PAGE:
Journal Highlight: Imaging mass spectrometry for metabolites: technical progress, multimodal imaging, and biological interactions

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  • Published: Sep 11, 2017
  • Author: spectroscopyNOW
  • Channels: Base Peak
thumbnail image: Journal Highlight: Imaging mass spectrometry for metabolites: technical progress, multimodal imaging, and biological interactions

Recent developments in the use of imaging mass spectrometry for metabolite analysis, focusing specifically on technological advancement and their applications, have been reviewed, including technical advances and recent applications.

Imaging mass spectrometry for metabolites: technical progress, multimodal imaging, and biological interactions

Wiley Interdisciplinary Reviews: Systems Biology and Medicine, 2017, 9, e1387 online
Ying-Ning Ho, Lin-Jie Shu and Yu-Liang Yang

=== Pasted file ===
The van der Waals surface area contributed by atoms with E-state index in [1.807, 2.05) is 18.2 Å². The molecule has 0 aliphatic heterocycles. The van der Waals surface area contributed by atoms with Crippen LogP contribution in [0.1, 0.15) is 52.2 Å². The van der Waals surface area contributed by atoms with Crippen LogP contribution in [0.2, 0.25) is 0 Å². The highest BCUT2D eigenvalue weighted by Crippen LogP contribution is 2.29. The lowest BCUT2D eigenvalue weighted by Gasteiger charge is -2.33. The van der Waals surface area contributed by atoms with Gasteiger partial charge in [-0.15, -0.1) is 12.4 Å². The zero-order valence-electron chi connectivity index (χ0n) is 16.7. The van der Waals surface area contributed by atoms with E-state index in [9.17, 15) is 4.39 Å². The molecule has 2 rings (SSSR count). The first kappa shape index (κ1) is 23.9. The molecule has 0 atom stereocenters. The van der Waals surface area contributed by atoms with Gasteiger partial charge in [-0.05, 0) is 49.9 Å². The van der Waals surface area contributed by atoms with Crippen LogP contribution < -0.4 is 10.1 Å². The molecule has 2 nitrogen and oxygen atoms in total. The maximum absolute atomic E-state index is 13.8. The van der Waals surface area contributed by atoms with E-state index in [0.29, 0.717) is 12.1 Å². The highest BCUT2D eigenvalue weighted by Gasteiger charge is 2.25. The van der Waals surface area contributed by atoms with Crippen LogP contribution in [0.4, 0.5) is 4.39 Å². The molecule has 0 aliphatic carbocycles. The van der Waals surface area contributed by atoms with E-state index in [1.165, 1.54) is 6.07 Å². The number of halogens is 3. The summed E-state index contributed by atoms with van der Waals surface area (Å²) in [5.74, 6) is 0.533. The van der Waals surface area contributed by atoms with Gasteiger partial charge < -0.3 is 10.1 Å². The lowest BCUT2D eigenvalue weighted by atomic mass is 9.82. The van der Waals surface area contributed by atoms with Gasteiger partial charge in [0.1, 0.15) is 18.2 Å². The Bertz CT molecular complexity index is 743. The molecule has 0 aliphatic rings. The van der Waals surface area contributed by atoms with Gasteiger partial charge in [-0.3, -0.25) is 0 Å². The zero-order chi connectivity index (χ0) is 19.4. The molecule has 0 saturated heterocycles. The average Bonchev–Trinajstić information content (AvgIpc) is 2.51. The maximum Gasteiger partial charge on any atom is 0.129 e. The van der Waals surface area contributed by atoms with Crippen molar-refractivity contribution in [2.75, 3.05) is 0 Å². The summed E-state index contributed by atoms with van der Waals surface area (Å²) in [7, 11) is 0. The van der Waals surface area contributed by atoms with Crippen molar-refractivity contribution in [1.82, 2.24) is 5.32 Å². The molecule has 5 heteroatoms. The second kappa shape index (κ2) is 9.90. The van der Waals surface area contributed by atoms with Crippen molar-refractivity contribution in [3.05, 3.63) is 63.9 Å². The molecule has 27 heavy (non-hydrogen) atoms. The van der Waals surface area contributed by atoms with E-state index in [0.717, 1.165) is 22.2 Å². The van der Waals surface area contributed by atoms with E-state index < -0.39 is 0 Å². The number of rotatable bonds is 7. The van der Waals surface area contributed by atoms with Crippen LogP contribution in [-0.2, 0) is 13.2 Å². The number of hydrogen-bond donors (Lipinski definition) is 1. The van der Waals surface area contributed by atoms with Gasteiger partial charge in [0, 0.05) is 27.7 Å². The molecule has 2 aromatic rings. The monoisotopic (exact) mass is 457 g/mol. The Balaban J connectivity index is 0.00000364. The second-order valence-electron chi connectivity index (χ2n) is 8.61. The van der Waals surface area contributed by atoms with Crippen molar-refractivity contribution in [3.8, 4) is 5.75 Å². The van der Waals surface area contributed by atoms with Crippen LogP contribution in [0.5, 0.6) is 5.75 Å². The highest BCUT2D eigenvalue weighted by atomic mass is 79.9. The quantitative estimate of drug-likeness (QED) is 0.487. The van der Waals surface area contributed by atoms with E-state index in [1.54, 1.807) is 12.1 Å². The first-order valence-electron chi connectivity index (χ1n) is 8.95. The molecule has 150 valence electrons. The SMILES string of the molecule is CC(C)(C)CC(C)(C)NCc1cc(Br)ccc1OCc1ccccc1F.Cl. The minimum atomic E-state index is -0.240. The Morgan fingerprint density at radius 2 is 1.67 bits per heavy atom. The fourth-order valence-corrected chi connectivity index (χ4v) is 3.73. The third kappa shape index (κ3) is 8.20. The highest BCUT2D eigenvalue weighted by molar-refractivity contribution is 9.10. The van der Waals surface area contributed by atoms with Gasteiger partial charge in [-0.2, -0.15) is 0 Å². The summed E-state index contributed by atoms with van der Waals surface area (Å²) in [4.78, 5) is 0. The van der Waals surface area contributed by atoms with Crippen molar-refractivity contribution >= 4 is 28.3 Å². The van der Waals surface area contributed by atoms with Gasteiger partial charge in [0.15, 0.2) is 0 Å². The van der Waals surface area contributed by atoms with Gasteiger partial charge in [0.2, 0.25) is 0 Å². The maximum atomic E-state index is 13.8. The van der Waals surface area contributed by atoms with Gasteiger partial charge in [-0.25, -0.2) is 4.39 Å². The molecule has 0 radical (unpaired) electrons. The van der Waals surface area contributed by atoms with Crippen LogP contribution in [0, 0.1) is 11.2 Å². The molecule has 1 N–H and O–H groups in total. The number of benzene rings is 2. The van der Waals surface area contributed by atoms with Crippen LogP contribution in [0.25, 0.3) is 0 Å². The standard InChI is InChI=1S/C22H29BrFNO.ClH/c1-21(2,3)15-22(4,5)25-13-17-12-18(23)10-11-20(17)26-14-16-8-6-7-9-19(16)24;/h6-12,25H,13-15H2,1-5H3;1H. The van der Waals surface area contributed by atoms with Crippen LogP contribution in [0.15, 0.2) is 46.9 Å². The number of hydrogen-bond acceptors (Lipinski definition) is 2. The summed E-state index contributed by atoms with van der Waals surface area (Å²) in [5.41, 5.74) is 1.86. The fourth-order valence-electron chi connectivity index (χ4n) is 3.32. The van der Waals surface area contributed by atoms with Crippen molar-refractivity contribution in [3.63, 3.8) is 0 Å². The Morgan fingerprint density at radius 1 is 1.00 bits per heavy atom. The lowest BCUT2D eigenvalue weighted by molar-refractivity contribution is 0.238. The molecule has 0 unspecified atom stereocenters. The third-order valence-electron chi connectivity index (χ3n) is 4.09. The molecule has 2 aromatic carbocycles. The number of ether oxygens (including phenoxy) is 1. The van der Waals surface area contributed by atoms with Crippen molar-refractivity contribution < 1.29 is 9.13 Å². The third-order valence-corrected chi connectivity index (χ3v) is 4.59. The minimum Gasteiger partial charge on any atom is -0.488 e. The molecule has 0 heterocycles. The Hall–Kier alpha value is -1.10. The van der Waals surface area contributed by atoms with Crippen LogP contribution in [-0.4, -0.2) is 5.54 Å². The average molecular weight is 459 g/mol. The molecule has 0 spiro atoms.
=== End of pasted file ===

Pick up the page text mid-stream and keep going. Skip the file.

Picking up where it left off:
Abstract: Imaging mass spectrometry (IMS) allows the study of the spatial distribution of small molecules in biological samples. IMS is able to identify and quantify chemicals in situ from whole tissue sections to single cells. Both vacuum mass spectrometry (MS) and ambient MS systems have advanced considerably over the last decade; however, some limitations are still hard to surmount. Sample pretreatment, matrix or solvent choices, and instrument improvement are the key factors that determine the successful application of IMS to different samples and analytes. IMS with innovative MS analyzers, powerful MS spectrum databases, and analysis tools can efficiently dereplicate, identify, and quantify natural products. Moreover, multimodal imaging systems and multiple MS-based systems provide additional structural, chemical, and morphological information and are applied as complementary tools to explore new fields. IMS has been applied to reveal interactions between living organisms at molecular level. Recently, IMS has helped solve many previously unidentifiable relations between bacteria, fungi, plants, animals, and insects. Other significant interactions on the chemical level can also be resolved using expanding IMS techniques.

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